Remains of ex-Senator Espina to be brought to Senate Wednesday


CEBU CITY – The remains of former Cebu Governor and Senator Jesus Marino “Rene” Espina will be brought to the Senate on Wednesday for public viewing and necrological service, his son said.

Espina passed away last Friday, Sept. 13, at the age of 89. Prior to his death, he was the last remaining member of the upper chamber under the 7th Congress of the Philippines.

Erik Miguel Espina, a Manila-broadsheet columnist and an Army reservist Brigadier General, said the remains of his father will be available for public viewing starting at 9 a.m. on Thursday, Sept. 18, and a necrological service will be held in the afternoon.

The younger Espina told the Philippine News Agency in an interview that Senate President Vicente “Tito” Sotto III is expected to speak on behalf of the current Congress.

“We are expecting Manong Johnny (Juan Ponce Enrile) and (former Sen. Francisco) Kit Tatad to speak. Senator (Franklin) Drilon volunteered (to speak),” he said, adding that while they wanted everyone to speak about his father, time is very limited because the remains will be brought back to Cebu on the same day.

The remains of the late former senator will be brought to the Cebu Provincial Capitol for public viewing and another short necrological service to be headed by former Governor Pablo “Pabling” Garcia.

Espina served as governor of Cebu Province from Dec. 30, 1963 to June 30, 1968. On Sept. 1, 1968, he was appointed by former President Ferdinand Marcos as Secretary of the Ministry of Public Works, Transportation, and Communication and served the office until Sept. 24, 1969.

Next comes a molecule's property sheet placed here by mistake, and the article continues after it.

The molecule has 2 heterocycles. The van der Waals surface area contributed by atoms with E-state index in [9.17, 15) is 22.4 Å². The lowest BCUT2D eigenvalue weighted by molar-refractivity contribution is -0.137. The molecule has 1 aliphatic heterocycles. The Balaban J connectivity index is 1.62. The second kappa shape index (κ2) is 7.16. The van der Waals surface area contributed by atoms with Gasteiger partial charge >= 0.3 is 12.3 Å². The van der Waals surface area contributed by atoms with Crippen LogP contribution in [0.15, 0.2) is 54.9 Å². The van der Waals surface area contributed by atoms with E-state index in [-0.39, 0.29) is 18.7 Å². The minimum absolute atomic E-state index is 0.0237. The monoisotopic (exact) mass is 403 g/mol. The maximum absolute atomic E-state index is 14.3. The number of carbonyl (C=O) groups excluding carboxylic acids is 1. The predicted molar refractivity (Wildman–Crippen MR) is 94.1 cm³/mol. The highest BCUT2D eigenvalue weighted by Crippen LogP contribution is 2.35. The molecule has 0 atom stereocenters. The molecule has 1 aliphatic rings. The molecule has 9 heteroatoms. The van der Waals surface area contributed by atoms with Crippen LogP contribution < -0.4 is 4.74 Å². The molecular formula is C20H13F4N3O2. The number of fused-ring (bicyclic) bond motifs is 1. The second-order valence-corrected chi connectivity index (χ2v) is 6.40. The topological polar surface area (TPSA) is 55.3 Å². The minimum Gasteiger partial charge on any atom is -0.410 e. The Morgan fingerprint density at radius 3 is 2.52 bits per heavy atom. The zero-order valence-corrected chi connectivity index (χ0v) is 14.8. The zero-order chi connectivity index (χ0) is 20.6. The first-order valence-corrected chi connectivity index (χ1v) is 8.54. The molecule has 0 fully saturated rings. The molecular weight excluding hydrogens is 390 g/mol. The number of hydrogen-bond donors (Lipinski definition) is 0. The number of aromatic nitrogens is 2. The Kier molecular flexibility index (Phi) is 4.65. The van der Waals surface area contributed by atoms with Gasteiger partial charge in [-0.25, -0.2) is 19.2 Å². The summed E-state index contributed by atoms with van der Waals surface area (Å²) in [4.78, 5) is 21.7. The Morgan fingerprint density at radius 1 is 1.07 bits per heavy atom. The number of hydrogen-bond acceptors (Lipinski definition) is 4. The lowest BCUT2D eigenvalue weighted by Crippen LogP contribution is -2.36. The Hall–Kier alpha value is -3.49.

He then became a member of the Philippine Senate in the 7th Congress from Dec. 30, 1969 to Sept. 23, 1972. The Senate at that time was under the leadership of the late Senate President Gil J. Puyat.

Other notable members of the 7th Congress were the late Senator Benigno Aquino, Eva Kalaw, Jose W. Diokno, Salvador Laurel who later became Vice President of the country, another Cebuano John H. Osmeña, Gerardo “Gerry” Roxas, Jovito Salonga, Mamintal Tamano, Ramon Mitra, Ernesto Maceda, and Arturo Tolentino, among others.

As senator, Espina crafted the country’s first anti-drug law, Republic Act 6425, which was known as the Dangerous Drugs Act of 1972.

At a necrological service here on Monday night, Tatad enumerated the contributions of the late senator in the government, having served in the Social Security System as its youngest administrator before being governor of Cebu, and later, to the 7th Congress.

Erik Miguel said his father will be interred on Sunday in a private cemetery in Barangay Talamban, this city.

A military 21-gun salute will be afforded to the late Cebu governor and senator, being a commissioned reservist officer with the rank of Captain. (PNA)